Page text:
In the past couple of weeks, many of us may have been hit with major pandemic fatigue. We’re burnt out. We were expected to be productive at work or to parent (often both) in very difficult and restrictive circumstances. The winter has been bleak, and even though the vaccines are bringing us some much-needed hope, our feelings of exhaustion and hopelessness seem to be swallowing many of our positive emotions. 

It’s normal for burnout to occur after a period of chronic stress and uncertainty. Emotional endurance dwindles over time, and given the nature of the pandemic, we don’t have the same sense of security we could fall back on during pre-pandemic times. The traditional outlets — the gym, holidays, going out with friends, visiting family — have not been realistic options. Most of us have had to learn new ways to cope with everyday stress since our usual coping skills may not be working.

As we emerge (slowly!) from this social hibernation, it may be useful for some of us to set new goals or objectives. It’s true that goals may not be for everyone…  For some people the mere word puts them off or causes feelings of pressure or failure.  So other words that might resonate better include Wants, Strivings, Aspirations, Aims, Desires, Dreams, Hopes, Objectives…

These can be short-term or longer term, and the best way of establishing goals is by writing them down.

Firstly, try and identify 3 goals by asking yourself, ‘what would you like to be different in the future from how things are now?’.  Goals should be future focused; positively framed; realistic; safe and achievable.  Areas to focus on can be:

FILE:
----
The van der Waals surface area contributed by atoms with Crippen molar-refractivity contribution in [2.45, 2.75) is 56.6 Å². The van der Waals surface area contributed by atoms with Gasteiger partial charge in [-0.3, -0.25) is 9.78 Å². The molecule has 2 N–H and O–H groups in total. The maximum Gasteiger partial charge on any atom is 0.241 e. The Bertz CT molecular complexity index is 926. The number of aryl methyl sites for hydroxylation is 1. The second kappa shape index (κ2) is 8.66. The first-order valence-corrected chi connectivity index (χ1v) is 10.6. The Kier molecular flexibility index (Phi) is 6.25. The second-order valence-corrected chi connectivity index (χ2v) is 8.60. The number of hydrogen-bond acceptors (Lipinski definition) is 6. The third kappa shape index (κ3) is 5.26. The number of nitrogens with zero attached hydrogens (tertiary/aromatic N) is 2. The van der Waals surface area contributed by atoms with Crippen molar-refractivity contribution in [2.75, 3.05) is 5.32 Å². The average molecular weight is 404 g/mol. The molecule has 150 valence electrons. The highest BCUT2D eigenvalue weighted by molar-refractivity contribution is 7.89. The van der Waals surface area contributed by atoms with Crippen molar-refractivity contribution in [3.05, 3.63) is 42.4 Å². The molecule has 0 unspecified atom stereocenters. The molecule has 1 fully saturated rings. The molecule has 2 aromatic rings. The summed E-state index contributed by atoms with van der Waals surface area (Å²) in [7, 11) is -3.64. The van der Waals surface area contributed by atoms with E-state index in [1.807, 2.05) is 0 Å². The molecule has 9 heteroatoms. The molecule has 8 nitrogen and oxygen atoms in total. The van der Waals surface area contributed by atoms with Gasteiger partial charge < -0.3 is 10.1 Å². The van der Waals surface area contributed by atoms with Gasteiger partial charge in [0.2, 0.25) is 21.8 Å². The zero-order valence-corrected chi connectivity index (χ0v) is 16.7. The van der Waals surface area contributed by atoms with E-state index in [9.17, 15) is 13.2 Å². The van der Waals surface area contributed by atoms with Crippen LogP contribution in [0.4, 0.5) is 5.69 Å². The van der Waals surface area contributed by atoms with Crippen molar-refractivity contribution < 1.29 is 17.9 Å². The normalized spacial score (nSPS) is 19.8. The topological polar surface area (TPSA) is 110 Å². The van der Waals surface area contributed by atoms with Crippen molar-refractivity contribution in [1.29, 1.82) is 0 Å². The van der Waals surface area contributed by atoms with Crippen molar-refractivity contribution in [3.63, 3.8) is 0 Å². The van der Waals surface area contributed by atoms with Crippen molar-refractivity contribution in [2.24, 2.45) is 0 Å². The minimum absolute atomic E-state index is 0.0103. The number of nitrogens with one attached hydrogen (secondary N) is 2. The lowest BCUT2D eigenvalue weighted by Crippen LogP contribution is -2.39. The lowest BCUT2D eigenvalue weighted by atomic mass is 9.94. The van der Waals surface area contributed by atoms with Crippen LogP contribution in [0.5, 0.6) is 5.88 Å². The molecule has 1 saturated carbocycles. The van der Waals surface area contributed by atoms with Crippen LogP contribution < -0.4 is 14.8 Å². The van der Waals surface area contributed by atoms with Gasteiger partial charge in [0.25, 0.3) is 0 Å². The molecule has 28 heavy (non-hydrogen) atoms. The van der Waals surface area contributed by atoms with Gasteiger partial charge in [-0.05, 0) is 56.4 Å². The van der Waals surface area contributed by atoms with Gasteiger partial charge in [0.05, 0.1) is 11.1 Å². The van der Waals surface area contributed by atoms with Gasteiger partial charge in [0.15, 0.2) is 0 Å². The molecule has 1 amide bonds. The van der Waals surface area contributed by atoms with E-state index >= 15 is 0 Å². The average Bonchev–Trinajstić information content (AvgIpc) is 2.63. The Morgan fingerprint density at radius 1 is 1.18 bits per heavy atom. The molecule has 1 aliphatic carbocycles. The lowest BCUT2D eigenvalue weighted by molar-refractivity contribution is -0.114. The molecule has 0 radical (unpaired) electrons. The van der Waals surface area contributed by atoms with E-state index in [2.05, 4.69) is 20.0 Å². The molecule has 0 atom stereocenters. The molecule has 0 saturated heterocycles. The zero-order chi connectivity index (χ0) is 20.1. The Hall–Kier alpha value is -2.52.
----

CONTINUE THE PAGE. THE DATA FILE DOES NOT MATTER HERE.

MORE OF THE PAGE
• Relationships
  • School or Work
  • Self-Development
  • Any Other (i.e. financial security, home/community)

Which one would you like to tackle first or feel is the most relevant or important?  

Next, evaluate your goals.  Rate the goals on a scale from 1 to 10, where 1 is the lowest and 10 is the highest, to indicate how much you currently feel you have achieved the goal.

The next step means putting the goals into action, preferably within the next 3 days.  You might want to take small steps initially.  Go for attainable, short-term rewards that give you a sense of achievement.  

Monitor your progress.  You should ideally do this on a weekly basis.

Also at this point, it is helpful to involve a supportive friend or someone you trust who you can share your goals, plans, actions and achievements with.  This person can also help you develop strategies for attaining your goals.  (This is where working with a counsellor can be helpful.)

Finally, make progress reports. 

Be flexible with yourself.  Goals can be modified, removed or added to, but this does not mean you are failing to achieve them. Look back to how you scaled your goal at the start, and update the rating now, a few weeks on.

When working with goals it is important you do them for yourself and NOT other people.  For instance, ‘I want to be happier.’  Rather than ‘I want a particular person to like me.’

And don’t forget to reward yourself at the end…